Never begin with "In conclusion…" They represent your last chance to say something important



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  • The Concluding Paragraph
  • Contrary to popular belief, conclusions do not merely restate the thesis, and they should never begin with "In conclusion…"
  • They represent your last chance to say something important to your readers.
  • Exactly which tasks your conclusion fulfills will vary according to your subject, your audience, and your objectives for the essay.
  • Generally, conclusions fulfill a rhetorical purpose—they persuade your readers to do something.
  • 6 components in
  • Conclusion Paragraph:
    • Sentences explaining how paper has fit together and leads to a stronger, more emphatic and more detailed version of your thesis.
    • Discussion of implications for further research :
      • Other areas that can use the same method
      • How your finds change the readers’ understanding of the topic
      • Discussion of areas in need of more detailed investigation
    • Discussion of the Significance of your issue:
    • Why the essay was important or interesting
    • Any other areas in which your essay has significance: ethics, practical applications, politics
    • Discussion of how this issue will affect the future of our society
        • You may use imagery, anecdote, shocking statements to illustrate how you believe society will be if your issue is handled in the way that you express in your thesis.
        • What will happen if your issue is not handled in the way you express in your thesis?
    • Include a call to action:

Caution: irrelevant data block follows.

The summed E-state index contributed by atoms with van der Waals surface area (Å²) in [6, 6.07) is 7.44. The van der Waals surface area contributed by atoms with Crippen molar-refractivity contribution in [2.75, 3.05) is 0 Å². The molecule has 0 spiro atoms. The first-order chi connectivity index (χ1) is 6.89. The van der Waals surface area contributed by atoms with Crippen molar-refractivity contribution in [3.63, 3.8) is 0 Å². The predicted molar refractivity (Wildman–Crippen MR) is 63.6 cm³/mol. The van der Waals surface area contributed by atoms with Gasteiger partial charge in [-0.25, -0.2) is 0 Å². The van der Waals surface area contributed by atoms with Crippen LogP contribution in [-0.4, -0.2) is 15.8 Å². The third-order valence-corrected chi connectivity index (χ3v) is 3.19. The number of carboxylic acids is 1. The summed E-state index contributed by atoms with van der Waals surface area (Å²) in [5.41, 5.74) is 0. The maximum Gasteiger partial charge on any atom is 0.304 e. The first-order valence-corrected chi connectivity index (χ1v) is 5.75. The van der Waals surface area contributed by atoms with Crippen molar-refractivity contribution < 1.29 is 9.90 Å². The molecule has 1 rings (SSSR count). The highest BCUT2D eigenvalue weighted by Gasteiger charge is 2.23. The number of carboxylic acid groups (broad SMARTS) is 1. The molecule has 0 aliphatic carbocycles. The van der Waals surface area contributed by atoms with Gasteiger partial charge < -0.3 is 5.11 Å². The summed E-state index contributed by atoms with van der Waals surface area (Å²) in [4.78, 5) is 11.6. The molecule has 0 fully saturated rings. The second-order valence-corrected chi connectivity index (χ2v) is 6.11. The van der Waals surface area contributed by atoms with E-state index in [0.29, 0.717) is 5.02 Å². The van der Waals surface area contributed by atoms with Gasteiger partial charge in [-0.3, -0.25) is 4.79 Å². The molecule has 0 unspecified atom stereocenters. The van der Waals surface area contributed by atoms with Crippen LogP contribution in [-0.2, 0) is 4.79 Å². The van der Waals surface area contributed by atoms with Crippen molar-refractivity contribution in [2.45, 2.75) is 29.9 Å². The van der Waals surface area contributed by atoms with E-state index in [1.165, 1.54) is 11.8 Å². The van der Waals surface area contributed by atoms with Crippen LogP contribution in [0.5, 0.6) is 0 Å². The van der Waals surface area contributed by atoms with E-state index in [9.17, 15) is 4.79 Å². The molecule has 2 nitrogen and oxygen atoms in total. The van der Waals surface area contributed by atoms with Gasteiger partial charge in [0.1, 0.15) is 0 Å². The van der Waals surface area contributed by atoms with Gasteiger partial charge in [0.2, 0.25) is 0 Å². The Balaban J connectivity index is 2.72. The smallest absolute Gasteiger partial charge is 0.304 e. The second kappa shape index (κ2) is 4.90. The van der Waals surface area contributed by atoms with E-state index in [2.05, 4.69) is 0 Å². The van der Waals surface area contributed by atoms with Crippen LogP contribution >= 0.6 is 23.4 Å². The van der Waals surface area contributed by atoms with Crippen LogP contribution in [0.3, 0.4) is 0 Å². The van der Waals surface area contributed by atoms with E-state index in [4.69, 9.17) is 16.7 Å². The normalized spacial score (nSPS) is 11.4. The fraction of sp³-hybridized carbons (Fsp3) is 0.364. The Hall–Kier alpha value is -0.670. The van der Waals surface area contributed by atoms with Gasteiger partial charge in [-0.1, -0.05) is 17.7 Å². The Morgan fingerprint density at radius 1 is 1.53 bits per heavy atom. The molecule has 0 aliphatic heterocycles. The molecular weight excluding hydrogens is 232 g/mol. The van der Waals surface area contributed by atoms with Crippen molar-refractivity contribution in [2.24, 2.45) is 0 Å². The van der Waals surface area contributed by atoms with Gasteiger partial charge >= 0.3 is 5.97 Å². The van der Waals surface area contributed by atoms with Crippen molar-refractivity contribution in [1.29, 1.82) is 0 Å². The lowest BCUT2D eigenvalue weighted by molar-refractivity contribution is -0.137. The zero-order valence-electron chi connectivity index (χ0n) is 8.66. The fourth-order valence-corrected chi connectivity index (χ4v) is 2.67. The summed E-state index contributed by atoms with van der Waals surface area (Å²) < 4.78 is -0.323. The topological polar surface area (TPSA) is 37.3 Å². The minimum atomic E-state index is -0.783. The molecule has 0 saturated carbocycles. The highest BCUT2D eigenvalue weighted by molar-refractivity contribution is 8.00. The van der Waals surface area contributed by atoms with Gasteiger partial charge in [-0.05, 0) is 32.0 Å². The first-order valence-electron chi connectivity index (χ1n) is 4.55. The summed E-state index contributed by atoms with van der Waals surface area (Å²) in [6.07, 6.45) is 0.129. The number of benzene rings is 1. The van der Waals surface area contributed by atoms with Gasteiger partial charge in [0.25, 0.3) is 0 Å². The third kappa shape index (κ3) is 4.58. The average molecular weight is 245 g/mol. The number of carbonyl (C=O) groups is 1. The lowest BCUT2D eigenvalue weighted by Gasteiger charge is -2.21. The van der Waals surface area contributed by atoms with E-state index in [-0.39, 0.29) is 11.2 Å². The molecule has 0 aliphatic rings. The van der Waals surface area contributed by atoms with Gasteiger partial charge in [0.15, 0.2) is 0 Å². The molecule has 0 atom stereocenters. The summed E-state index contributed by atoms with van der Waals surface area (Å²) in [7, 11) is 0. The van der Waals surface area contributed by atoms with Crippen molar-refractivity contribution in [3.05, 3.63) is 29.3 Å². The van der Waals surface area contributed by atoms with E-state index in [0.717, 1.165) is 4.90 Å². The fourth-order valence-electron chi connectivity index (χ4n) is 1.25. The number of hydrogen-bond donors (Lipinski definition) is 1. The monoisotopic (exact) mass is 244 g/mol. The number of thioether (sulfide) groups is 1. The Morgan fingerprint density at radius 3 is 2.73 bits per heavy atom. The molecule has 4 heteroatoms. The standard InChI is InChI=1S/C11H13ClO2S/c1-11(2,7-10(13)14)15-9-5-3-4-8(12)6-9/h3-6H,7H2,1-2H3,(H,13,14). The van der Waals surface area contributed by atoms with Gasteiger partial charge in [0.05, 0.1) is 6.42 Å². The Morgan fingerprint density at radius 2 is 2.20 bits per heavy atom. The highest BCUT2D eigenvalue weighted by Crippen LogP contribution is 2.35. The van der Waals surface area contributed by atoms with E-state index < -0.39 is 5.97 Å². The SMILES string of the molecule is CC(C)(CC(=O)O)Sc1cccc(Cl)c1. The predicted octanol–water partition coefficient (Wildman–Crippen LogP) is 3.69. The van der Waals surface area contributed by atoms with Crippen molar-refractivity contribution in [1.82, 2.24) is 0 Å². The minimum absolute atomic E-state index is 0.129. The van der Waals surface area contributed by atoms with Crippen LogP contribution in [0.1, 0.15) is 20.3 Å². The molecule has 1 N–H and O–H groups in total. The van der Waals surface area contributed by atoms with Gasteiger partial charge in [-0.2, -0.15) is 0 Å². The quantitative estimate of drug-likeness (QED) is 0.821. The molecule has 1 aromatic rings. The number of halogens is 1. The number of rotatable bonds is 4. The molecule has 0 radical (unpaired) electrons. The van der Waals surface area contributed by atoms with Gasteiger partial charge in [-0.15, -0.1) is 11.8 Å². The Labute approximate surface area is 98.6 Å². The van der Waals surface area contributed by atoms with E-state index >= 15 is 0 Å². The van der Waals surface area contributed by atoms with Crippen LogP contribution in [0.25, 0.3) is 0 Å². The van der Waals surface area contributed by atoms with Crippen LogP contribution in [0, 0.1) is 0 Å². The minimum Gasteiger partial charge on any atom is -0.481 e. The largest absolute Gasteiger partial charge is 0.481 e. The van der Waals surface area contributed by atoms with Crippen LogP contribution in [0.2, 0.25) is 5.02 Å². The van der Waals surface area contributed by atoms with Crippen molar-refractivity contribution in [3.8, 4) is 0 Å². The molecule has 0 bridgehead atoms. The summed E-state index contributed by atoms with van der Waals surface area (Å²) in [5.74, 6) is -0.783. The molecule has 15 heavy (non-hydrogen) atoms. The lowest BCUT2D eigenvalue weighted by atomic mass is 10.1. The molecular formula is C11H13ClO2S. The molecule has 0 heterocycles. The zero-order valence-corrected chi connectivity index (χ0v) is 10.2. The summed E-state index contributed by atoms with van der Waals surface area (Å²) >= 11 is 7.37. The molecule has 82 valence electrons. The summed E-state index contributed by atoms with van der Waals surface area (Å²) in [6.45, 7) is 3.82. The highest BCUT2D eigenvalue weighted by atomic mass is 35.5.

• DUE DATES:
  • Typed 3rd Argument, Conclusion Paragraph and Works Cited should be typed during library time on 5/9-5/11.
  • The complete draft will be due at the end of the class on 5/14.
  • On 5/15 we will peer critique the complete draft for 50 points.
  • On 5/18 your revised complete draft of 6-8 pages will be due by the end of the class. You must turn in all papers including all drafts, peer critiques, annotated bibliography, note cards, outlines, and final revised draft inside your manila envelope.
  • (Notice that your works cited should be in alphabetical order, with hanging indentation, double-spaced, and titled as Works Cited on its own page.)
  • Works Cited
  • "Blueprint Lays Out Clear Path for Climate Action." Environmental Defense Fund. Environmental Defense Fund, 8 May 2007. Web. 24 May 2009.
  • Clinton, Bill. Interview by Andrew C. Revkin. “Clinton on Climate Change.” New York Times. New York Times, May 2007. Web. 25 May 2009.
  • Dean, Cornelia. "Executive on a Mission: Saving the Planet." New York Times. New York Times, 22 May 2007. Web. 25 May 2009.
  • Ebert, Roger. "An Inconvenient Truth." Rev. of An Inconvenient Truth, dir. Davis Guggenheim. Rogerebert.com. Sun-Times News Group, 2 June 2006. Web. 24 May 2009.
  • GlobalWarming.org. Cooler Heads Coalition, 2007. Web. 24 May 2009.
  • Gowdy, John. "Avoiding Self-organized Extinction: Toward a Co-evolutionary Economics of Sustainability." International Journal of Sustainable Development and World Ecology 14.1 (2007): 27-36. Print.
  • An Inconvenient Truth. Dir. Davis Guggenheim. Perf. Al Gore, Billy West. Paramount, 2006. DVD.
  • Leroux, Marcel. Global Warming: Myth Or Reality?: The Erring Ways of Climatology. New York: Springer, 2005. Print.
  • Milken, Michael, Gary Becker, Myron Scholes, and Daniel Kahneman. "On Global Warming and Financial Imbalances." New Perspectives Quarterly 23.4 (2006): 63. Print
  • Nordhaus, William D. "After Kyoto: Alternative Mechanisms to Control Global Warming." American Economic Review 96.2 (2006): 31-34. Print.
  • ---. "Global Warming Economics." Science 9 Nov. 2001: 1283-84. Science Online. Web. 24 May 2009.
  • Shulte, Bret. "Putting a Price on Pollution." Usnews.com. US News & World Rept., 6 May 2007. Web. 24 May 2009.
  • Uzawa, Hirofumi. Economic Theory and Global Warming. Cambridge: Cambridge UP, 2003. Print.


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